One of the largest enfranchisements of U.S. citizens in the past century begins Tuesday in Florida, and many of the more than 1.4 million ex-felons set to regain their voting rights here are treating the moment as a celebration. In Tampa, one group is renting buses to register en masse at the county elections office. Others will be live-streaming on Facebook as they march in. Demetrius Jifunza, convicted as a teen of armed robbery, is now a father and pastor who wants to make his daughters proud. “It’ll be a joyous day,” Jifunza said of the trip to the Sarasota County Supervisor of Elections office, a journey made possible when voters in November overturned Florida’s 1868 ban blocking residents with felony convictions from automatically having their voting rights restored once they served their sentences. In the run-up to Tuesday, the organizations and volunteers who worked for the past decade to pass the amendment to the state constitution have been ramping up their efforts to encourage ex-felons to quickly follow through. There’s a toll-free number, 877-MY-VOTE-0, and a website with tips.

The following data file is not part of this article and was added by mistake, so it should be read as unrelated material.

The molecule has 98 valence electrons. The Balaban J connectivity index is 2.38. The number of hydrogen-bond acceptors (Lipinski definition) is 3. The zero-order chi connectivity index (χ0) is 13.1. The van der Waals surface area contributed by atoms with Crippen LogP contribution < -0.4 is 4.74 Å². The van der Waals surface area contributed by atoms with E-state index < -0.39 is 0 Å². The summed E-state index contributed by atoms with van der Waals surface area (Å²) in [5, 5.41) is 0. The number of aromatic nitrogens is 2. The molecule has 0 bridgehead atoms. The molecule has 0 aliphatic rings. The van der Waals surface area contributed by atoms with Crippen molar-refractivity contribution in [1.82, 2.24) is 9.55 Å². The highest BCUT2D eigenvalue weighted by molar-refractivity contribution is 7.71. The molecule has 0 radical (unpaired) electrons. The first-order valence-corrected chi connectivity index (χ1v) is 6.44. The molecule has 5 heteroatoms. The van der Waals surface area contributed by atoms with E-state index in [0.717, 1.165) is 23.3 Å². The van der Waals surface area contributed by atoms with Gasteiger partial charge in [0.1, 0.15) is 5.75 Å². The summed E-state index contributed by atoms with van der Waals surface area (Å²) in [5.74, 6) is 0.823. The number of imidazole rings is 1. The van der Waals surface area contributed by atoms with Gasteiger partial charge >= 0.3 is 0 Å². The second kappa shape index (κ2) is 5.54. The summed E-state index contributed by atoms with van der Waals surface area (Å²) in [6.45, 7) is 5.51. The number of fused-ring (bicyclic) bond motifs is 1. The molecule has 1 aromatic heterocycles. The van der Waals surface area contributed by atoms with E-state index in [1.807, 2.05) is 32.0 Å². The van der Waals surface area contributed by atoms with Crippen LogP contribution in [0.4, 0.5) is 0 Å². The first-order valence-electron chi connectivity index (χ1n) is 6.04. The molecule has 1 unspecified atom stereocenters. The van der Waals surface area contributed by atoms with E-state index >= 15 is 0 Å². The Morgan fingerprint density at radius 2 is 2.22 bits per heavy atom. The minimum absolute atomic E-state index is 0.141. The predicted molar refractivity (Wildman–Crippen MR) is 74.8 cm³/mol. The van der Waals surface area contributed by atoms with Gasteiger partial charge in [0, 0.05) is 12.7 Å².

“We’re kicking this into a higher gear now,” said Neil Volz, political director of the bipartisan Florida Rights Restoration Coalition. Pro-bono attorneys will be on call in case problems crop up in the coming weeks.
At a strategy meeting in Sarasota in December, a small group of returning citizens — the term many people prefer over ex-felon — hashed out ideas on getting people motivated. It was one of more than a dozen such meetings across the state held by coalition members, which were made more urgent after some lawmakers suggested that Amendment 4 should not take effect until the legislature can review it.
Supporters insist the legislature does not need to do a thing. “The amendment was written to be self-executing. It goes into effect on Jan. 8, and we can register that day,” Volz stressed. He will be in line himself in Lee County, a dozen years after he pleaded guilty to felony conspiracy in the Jack Abramoff lobbying scandal in Washington. “My supervisor of elections assured me that my registration form will be accepted.”